Seasons Diary

Using digital weather data, art, stories, and being here, we continue to learn about this place and the people who have cared for it before us.

For each season, these paintings are inspired by colours and senses, the words describe different times and happenings in the vineyard and winery, and the graphs depict the typical micro-climate this nestled at the top of the valley place brings.

August

Pruning usually happens around this time since the cold weather is coming to an end, and the vines have had a good rest. Looking critically at the structure of each vine, we select the two strongest canes (branches)and tie them down carefully by hand; they’ll bear the fruit for the vintage ahead.

We see Guling (orchids) and Muyan (Silver Wattle) flowering everywhere in the valley. Sometimes Ae-noke (caterpillars) of the common brown butterfly feed on the grasses at night. They don’t eat much.

References: Living With Fire, Christine Hansen and Tom Griffiths, CSIRO Publishing, and MuseumsVictoria.com.au. Artwork by Christine Mullen, dear past resident of Steels Creek.

September – November

Everything moves very quickly around this time since the temperatures are rising and the rain continues. It is wonderful to see the buds burst in the vineyard. They start with a woolly bud, then the iridescent green pushes through.

Since pinot noir is an early growing variety, we are always relieved for the new growth to make it through any frosts. Apart from that tension,there is happiness everywhere with the Pied Currawongs calling loudly, the Myrnong (Yam Daisy) flowering, and the Gurrborra (Koalas) bellowing as they mate at night!

References: Living With Fire, Christine Hansen and Tom Griffiths, CSIRO Publishing, and MuseumsVictoria.com.au. Artwork by Christine Mullen, dear past resident of Steels Creek.

November

Usually around this time the vines, and Kangaroo Grass, are flowering. The weather is warm, and it is often raining. The bunches of grapes gradually take form, every time it is amazing to observe.

Buliyong (bats) are catching insects in flight, and Male Common Brown butterflies are flying. The beautiful Coranderrk (Victorian Christmas Bush) is coming into flower. It’s a special plant in the Yarra Valley, given that Coranderrk is near, on the other side of Healesville.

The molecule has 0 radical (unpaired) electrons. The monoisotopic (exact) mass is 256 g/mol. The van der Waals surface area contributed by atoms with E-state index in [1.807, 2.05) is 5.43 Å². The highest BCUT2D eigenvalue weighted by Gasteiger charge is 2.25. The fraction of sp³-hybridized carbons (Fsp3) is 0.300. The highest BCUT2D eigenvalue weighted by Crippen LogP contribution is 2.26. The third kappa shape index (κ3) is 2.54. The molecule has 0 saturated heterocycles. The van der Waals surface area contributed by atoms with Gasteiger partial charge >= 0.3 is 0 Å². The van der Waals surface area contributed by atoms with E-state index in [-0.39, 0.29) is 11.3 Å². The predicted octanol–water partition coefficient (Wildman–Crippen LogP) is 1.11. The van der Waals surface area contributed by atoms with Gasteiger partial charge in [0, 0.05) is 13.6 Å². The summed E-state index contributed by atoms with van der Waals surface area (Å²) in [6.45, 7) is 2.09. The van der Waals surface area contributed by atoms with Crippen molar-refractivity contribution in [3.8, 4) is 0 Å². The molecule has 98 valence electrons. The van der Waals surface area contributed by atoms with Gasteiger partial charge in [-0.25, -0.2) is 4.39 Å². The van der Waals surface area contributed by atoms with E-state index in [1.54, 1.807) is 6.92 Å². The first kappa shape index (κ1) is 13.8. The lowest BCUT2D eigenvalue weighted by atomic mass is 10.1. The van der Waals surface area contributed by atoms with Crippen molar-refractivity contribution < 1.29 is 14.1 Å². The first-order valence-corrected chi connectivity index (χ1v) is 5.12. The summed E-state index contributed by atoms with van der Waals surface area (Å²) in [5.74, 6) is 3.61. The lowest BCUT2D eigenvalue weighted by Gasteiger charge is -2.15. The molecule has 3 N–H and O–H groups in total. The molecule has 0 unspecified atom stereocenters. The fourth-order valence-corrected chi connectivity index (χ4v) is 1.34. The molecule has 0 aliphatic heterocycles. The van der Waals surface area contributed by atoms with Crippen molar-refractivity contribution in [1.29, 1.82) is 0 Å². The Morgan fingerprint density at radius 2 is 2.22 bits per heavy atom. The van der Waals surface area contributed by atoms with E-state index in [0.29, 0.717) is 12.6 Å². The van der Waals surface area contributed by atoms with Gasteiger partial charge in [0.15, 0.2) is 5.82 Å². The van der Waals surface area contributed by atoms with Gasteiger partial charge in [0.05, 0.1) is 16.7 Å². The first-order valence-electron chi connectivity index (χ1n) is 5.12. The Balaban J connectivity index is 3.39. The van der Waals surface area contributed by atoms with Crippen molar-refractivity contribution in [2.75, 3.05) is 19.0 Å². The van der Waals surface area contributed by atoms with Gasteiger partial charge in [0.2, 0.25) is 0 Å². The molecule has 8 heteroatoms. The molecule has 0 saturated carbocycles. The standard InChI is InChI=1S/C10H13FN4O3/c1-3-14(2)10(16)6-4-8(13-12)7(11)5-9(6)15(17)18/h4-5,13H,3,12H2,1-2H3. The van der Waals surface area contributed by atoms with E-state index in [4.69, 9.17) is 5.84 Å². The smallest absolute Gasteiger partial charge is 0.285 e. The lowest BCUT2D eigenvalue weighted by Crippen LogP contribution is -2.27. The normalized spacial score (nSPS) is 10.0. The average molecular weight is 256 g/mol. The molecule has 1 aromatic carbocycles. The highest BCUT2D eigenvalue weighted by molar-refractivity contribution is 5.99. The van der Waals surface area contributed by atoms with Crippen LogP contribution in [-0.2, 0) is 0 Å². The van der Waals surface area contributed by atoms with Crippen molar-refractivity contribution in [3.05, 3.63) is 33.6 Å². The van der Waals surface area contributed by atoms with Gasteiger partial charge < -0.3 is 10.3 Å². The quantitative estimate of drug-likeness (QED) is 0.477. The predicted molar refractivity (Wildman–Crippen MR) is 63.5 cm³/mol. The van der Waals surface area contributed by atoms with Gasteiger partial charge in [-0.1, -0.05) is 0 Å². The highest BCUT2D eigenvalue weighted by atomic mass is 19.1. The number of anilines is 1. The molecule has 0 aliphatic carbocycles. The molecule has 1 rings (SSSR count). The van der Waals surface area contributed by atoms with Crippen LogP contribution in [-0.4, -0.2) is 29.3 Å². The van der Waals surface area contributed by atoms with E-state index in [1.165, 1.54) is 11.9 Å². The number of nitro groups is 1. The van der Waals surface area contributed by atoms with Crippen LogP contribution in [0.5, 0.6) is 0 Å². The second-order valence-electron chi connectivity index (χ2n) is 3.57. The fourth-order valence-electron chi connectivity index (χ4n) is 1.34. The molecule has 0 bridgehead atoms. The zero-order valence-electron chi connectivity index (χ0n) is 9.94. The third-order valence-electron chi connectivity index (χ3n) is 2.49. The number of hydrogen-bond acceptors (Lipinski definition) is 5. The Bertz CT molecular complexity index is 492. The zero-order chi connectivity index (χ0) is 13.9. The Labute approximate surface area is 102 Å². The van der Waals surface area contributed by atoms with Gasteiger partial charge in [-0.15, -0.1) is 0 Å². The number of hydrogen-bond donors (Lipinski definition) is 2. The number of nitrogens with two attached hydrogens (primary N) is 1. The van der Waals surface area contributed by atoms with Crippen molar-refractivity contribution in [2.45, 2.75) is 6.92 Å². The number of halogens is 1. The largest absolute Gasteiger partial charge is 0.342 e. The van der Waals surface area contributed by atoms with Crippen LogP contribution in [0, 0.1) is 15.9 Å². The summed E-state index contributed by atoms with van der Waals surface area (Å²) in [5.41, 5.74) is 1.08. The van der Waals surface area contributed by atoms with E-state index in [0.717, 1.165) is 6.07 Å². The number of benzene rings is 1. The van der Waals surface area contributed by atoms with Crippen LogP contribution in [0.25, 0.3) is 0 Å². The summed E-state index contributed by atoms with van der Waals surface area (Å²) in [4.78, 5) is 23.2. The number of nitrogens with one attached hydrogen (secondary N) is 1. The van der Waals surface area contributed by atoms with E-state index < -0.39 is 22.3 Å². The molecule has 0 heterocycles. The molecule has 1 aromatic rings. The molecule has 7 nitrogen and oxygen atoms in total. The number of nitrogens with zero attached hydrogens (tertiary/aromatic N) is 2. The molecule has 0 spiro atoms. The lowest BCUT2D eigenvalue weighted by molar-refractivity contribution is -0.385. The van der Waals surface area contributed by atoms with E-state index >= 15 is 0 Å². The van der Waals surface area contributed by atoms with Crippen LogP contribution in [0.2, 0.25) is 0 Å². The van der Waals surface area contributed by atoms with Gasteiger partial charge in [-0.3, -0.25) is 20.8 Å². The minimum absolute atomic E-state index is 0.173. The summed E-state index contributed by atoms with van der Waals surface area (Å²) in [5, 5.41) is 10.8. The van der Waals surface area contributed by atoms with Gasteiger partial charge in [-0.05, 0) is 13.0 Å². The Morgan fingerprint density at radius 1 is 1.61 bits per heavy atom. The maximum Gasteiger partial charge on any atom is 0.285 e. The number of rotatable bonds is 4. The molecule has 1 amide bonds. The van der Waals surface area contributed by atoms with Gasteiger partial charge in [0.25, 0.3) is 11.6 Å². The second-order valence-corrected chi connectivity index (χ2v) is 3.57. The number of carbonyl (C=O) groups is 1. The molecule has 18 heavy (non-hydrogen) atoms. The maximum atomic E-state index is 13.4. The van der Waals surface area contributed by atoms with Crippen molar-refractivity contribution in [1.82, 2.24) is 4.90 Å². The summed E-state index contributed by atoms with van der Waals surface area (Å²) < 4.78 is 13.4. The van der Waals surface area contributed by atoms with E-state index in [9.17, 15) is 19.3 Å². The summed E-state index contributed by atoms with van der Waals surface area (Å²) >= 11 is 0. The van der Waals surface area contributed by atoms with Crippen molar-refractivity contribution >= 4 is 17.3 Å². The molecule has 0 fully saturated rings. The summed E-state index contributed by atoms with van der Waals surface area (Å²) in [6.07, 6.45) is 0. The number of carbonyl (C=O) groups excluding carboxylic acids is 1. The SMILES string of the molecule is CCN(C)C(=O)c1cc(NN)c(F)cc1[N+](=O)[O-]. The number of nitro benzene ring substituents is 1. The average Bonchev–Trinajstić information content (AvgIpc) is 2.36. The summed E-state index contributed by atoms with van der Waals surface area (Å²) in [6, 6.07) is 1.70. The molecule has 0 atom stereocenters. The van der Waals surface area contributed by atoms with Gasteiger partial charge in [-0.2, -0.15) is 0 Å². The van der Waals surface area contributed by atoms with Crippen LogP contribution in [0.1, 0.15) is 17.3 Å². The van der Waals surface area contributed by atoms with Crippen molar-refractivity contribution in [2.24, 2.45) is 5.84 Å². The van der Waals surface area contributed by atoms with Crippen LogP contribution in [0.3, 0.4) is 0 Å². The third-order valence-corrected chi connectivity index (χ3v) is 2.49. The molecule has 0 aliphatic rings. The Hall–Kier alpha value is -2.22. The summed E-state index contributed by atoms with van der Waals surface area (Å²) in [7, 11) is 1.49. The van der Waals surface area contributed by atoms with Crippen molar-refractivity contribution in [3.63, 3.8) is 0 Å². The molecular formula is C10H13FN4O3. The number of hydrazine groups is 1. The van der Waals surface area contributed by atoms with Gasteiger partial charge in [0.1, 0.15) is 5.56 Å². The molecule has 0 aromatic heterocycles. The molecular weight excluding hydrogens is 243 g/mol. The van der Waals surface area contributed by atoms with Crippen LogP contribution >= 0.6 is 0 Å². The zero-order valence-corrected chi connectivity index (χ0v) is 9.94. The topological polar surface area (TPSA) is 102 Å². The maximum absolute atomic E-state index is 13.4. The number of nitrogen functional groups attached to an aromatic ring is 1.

References: Living With Fire, Christine Hansen and Tom Griffiths, CSIRO Publishing, and MuseumsVictoria.com.au. Artwork by Christine Mullen, dear past resident of Steels Creek.

December

The vines continue to grow rapidly in what can often be changeable weather. We’ve even had frost at this time! It can be thundery too; very dramatic.

Dhuling (Goannas) are active although we’ve only seen them a few times. Perhaps they’re napping, since days are long and nights are short around this time. Seeing Bundjil (Wedge-tailed Eagle) flying around little patches, or taking centre stage swooping right up the valley at this time is enormously exciting.

References: Living With Fire, Christine Hansen and Tom Griffiths, CSIRO Publishing, and MuseumsVictoria.com.au. Artwork by Christine Mullen, dear past resident of Steels Creek.

January – February

In the hot, usually dry weather, the grapes start to ripen. Gradually, but can happen quite quickly, sometimes only days, depending on the weather.

The Bowat (tussock-grass) is long and dry. Female Common Brown butterflies are flying, but our biggest concern flying about is looking out for wasps, who are also waiting for the grapes to ripen.

References: Living With Fire, Christine Hansen and Tom Griffiths, CSIRO Publishing, and MuseumsVictoria.com.au. Artwork by Christine Mullen, dear past resident of Steels Creek.

March

When the days and nights are of equal length, and Lo-An Tuka – the Hunter, the star Canopus – is seen almost due south at sunset, is when we harvest. John Evans, Viticulturist decides when, and we gather a crew and dear friends to help hand-pick.

It’s a beautifully balanced time.

The grapes go quickly and directly across the Creek and up the hill to Winemaker Ben Haines, who knows the vineyard well, and is agile in the face of nature’s whims.

References: Living With Fire, Christine Hansen and Tom Griffiths, CSIRO Publishing, and MuseumsVictoria.com.au. Artwork by Christine Mullen, dear past resident of Steels Creek.

April – July

After natural fermentation, the grapes are gently pressed. No fining or filtration. Nothing added. Nothing removed. Simple.

This is our most enjoyable time of year. The colours in the vineyard and garden are spectacular golden yellows and orange reds. There are cool, rainy days after misty mornings, and often bright blue skies.

Waring (wombats)emerge to bask and graze in the sunshine, and to the north on the slopes of the Great Dividing Range, the Bulen-Bluen (Superb Lyrebird) males perform their courtship displays.

Days are short and nights are long. It is a wonderfully regenerative time.

References: Living With Fire, Christine Hansen and Tom Griffiths, CSIRO Publishing, and MuseumsVictoria.com.au. Artwork by Christine Mullen, dear past resident of Steels Creek.